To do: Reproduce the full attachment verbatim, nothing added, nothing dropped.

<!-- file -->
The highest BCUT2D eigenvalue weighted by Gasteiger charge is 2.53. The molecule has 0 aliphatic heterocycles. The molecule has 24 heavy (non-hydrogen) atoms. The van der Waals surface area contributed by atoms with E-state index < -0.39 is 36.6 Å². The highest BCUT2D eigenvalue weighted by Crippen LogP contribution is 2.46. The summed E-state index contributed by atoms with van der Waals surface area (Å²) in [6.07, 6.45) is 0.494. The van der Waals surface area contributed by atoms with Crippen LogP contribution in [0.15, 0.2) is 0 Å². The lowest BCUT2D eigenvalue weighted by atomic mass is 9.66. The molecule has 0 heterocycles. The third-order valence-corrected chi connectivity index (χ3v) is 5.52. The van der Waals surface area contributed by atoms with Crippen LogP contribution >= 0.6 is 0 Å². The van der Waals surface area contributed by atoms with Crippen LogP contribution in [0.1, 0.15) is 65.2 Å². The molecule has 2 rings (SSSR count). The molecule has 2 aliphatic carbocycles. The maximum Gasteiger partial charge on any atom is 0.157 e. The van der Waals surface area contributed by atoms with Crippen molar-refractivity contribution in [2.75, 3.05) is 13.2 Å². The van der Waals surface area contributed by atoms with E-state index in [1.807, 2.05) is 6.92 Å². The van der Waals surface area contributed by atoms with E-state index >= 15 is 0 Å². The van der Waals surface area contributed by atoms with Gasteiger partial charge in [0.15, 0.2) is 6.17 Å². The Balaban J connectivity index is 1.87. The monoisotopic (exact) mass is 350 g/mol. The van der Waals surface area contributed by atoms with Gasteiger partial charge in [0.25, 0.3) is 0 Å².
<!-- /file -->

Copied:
The highest BCUT2D eigenvalue weighted by Gasteiger charge is 2.53. The molecule has 0 aliphatic heterocycles. The molecule has 24 heavy (non-hydrogen) atoms. The van der Waals surface area contributed by atoms with E-state index < -0.39 is 36.6 Å². The highest BCUT2D eigenvalue weighted by Crippen LogP contribution is 2.46. The summed E-state index contributed by atoms with van der Waals surface area (Å²) in [6.07, 6.45) is 0.494. The van der Waals surface area contributed by atoms with Crippen LogP contribution in [0.15, 0.2) is 0 Å². The lowest BCUT2D eigenvalue weighted by atomic mass is 9.66. The molecule has 0 heterocycles. The third-order valence-corrected chi connectivity index (χ3v) is 5.52. The van der Waals surface area contributed by atoms with Crippen LogP contribution >= 0.6 is 0 Å². The van der Waals surface area contributed by atoms with Crippen LogP contribution in [0.1, 0.15) is 65.2 Å². The molecule has 2 rings (SSSR count). The molecule has 2 aliphatic carbocycles. The maximum Gasteiger partial charge on any atom is 0.157 e. The van der Waals surface area contributed by atoms with Crippen molar-refractivity contribution in [2.75, 3.05) is 13.2 Å². The van der Waals surface area contributed by atoms with E-state index in [1.807, 2.05) is 6.92 Å². The van der Waals surface area contributed by atoms with E-state index >= 15 is 0 Å². The van der Waals surface area contributed by atoms with Gasteiger partial charge in [0.15, 0.2) is 6.17 Å². The Balaban J connectivity index is 1.87. The monoisotopic (exact) mass is 350 g/mol. The van der Waals surface area contributed by atoms with Gasteiger partial charge in [0.25, 0.3) is 0 Å².